Yesterday, the online ad lobby [IAB, ANA, DMA]–working with Chamber of Commerce–scored a major political victory by forcing the Financial reform bill conference committee to drop proposed provisions that would have strengthened the FTC.Â Under the House bill, the FTC would have been given the same kind of regulatory authority most federal agencies have [APA rulemaking].Â Marketers and advertisers are celebrating their win, because it keeps the FTC on a weakened and short political leash.Â While consumer protection is significantly expanded because of the CFPB and new financial rules, the FTC is to remain largely hamstrung.Â The online marketing and advertising lobby [including ANA, DMA–see below] were afraid that the newly invigorated FTC under Pres. Obama would require the industry to protect privacy online and also become more accountable to consumers engaged in e-commerce.Â Â I heard IAB and Chamber are dancing in the streets! Congressmen Barney Frank, Henry Waxman and Sen. Rockefeller deserve praise for working hard to protect consumers, including their proposal on the FTC.
Here’s what two of the ad groups placed on their sites about the FTC issue:
Progress on FTC Enforcement Provisions in Wall Street Reform Conference
June 23, 2010
The marketing and media community has made substantial progress on defeating the broad expansion of FTC powers that is included in the House version of the Wall Street reform bill.Â But we still need your assistance to keep these provisions out of the final bill.
Yesterday the Senate conferees presented an offer on the bill that rejected the new FTC powers that are in the House version.Â Chairman Dodd indicated that while he may support changes in the Magnuson Moss rulemaking process, there is no Senate provision and these issues are too complex and important to be resolved in the context of the Wall Street reform bill.Â Conferees hope to finish the conference this week so the final bill can be cleared for the President’s signature next month.
The House conferees may still continue to push for these provisions, so it is very important that marketers contact the Senate conferees to express our appreciation for their support and to urge them to remain strongly opposed to these new powers for the FTC in this bill.Â Contact information for the Senate conferees is located here and our letter to Senate conferees is available here.Â Please let the Senators know if you have plants or operations in their states.
ANA took part in a very important meeting yesterday with Senate Commerce Committee Chairman Jay Rockefeller on these issues.Â We argued that these issues are very important to the entire marketing community and deserve careful consideration outside of the context of the Wall Street reform bill.Â The Chairman strongly indicated that he will continue to push for changes in the Magnuson Moss rulemaking procedures this year.
If you have any questions about this matter, please contact Dan Jaffe (email@example.com) or Keith Scarborough (firstname.lastname@example.org) in ANA’s Washington, DC office at (202) 296-1883.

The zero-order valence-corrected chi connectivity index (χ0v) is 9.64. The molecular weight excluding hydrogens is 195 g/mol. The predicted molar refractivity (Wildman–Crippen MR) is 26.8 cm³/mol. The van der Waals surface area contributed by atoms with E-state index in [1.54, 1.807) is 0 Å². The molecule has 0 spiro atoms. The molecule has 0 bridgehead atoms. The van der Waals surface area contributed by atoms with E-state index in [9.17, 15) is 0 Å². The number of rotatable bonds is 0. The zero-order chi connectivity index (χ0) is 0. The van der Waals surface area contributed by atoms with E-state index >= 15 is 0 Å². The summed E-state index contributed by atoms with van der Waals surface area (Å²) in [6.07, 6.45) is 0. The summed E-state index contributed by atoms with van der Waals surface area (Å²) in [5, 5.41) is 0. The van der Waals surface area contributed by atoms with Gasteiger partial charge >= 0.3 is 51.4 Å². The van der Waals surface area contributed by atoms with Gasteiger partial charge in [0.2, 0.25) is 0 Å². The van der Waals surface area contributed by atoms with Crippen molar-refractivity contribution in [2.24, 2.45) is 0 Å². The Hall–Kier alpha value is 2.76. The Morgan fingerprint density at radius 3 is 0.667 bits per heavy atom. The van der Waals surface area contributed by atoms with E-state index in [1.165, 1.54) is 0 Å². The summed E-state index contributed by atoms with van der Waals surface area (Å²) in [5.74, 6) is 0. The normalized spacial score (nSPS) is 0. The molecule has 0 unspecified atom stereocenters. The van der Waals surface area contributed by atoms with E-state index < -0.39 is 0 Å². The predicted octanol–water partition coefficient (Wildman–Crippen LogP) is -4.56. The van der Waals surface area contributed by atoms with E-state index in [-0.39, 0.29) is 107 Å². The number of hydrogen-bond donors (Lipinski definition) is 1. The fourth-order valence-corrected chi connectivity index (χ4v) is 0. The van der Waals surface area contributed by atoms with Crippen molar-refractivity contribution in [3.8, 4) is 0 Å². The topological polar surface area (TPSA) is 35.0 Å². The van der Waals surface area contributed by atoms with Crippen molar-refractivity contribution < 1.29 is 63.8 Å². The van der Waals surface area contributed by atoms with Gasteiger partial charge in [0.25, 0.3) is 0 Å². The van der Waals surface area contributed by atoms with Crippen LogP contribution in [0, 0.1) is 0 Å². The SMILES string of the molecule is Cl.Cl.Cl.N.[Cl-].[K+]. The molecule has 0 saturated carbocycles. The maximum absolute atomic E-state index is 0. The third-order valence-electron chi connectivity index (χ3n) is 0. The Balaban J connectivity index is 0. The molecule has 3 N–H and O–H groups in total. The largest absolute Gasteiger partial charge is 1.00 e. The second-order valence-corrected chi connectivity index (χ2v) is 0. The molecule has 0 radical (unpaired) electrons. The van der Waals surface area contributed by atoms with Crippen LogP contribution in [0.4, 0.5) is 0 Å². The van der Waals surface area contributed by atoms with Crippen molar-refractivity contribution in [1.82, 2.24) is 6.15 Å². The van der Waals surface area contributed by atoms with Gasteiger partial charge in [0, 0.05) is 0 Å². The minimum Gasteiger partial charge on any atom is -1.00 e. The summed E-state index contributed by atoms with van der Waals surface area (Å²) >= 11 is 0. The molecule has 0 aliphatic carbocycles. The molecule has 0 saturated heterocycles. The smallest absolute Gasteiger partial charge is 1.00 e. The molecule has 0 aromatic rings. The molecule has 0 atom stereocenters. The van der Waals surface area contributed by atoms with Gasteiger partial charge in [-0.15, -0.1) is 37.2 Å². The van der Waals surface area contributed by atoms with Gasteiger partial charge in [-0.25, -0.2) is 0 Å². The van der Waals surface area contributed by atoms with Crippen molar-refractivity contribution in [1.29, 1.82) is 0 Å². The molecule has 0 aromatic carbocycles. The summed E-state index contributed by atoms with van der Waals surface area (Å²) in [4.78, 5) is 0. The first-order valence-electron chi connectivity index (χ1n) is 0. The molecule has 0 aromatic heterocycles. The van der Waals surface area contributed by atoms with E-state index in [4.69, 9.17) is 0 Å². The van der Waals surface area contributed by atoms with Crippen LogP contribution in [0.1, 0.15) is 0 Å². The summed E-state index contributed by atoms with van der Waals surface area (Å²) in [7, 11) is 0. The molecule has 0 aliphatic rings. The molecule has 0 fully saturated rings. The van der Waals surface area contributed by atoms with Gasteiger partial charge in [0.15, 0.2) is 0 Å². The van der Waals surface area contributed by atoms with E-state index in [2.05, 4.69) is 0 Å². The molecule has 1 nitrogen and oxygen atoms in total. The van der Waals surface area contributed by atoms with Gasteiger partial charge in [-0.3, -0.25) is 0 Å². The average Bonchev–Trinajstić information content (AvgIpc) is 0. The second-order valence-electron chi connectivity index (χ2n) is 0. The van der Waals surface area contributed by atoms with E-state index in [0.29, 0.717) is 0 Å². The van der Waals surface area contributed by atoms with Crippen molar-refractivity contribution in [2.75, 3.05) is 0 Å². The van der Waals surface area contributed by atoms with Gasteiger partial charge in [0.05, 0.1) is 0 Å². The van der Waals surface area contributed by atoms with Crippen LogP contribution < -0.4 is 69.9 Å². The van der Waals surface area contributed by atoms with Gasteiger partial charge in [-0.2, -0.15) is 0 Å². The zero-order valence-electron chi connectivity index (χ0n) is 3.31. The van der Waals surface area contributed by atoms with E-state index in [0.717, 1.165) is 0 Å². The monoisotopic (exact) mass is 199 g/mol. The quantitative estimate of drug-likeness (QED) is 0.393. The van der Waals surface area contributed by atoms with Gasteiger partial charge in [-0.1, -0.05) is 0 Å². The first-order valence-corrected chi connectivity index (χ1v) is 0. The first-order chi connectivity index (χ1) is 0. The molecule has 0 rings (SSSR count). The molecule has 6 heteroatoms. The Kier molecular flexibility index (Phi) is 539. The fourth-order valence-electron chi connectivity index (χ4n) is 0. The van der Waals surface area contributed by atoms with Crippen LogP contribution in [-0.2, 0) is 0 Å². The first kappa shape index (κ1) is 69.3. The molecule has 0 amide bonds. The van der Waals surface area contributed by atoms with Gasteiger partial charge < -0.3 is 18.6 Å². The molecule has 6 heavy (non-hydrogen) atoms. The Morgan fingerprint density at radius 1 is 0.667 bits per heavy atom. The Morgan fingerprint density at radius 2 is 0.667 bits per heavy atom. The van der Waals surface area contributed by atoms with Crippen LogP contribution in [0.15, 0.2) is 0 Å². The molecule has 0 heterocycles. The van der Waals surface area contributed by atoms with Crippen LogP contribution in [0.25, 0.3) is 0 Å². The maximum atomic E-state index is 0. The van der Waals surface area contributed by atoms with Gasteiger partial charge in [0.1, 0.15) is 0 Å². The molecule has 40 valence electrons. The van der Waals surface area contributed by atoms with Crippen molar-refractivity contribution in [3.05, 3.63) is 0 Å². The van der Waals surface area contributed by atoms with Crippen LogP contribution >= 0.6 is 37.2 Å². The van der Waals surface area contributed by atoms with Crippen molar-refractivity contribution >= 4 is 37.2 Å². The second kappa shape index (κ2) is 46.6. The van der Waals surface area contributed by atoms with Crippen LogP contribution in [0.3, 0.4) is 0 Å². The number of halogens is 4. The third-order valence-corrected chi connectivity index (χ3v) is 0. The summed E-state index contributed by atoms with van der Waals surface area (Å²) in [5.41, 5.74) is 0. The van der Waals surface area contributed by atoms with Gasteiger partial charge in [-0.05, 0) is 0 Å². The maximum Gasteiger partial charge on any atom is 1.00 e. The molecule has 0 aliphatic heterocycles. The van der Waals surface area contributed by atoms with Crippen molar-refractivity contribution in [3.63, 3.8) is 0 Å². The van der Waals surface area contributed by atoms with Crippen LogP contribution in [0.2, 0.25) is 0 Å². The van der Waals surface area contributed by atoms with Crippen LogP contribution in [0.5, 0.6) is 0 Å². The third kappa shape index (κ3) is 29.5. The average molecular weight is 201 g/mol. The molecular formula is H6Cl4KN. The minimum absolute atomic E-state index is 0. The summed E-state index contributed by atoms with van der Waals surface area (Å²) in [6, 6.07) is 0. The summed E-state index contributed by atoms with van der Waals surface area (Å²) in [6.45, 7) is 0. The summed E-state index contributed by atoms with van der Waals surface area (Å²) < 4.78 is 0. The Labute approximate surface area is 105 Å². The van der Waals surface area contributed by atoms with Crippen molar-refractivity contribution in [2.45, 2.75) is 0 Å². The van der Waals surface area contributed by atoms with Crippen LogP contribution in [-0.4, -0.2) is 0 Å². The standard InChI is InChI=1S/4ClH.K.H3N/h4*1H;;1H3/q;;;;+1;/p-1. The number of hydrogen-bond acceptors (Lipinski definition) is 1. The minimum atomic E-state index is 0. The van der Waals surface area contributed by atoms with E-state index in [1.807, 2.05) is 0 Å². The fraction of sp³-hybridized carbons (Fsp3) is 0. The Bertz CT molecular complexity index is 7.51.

DMA Asks Financial Reform Conferees to Keep FTC Expansion Out of ‘Restoring American Financial Stability Act’
June 10, 2010 â€” The Direct Marketing Association (DMA) today was joined by 47 other trade associations and business coalitions in sending a letter to each of the conferees on H.R. 4173, the â€œRestoring American Financial Stability Actâ€ (RAFSA), urging them to keep language that would dramatically expand the powers of the Federal Trade Commission (FTC) out of the final bill.
As the House and Senate conferees work to reconcile their versions of the financial regulatory legislation, the associations â€” which represent hundreds of thousands of US companies from a wide array of industry segments â€” expressed strong opposition to provisions in the House version of the bill that would expand the FTCâ€™s rulemaking and enforcement authority over virtually every sector of the American economy.
â€œThe balance struck in the Senate bill is the right one,â€ said Linda Woolley, DMAâ€™s executive vice president, government affairs.Â â€œThat bill makes the most sense in the context of financial reform legislation, maintaining the FTCâ€™s existing jurisdiction without expanding its rulemaking and enforcement authority over industries and sectors that had nothing to do with the financial crisis.Â Issues of FTC expansion deserve their own due consideration and debate in the more appropriate context of an FTC reauthorization, as has been done in the past.â€
DMA and the other associations strongly believe that granting the FTC broad new authority is not a necessary or relevant response to the causes of the recent recession and, therefore, asked the conferees to oppose the inclusion of any provisions that would expand FTC authority, rather than making changes to the Commission that would have a fundamental impact on the entire business community and the broader American economy.
For more information please visit www.dmaaction.org.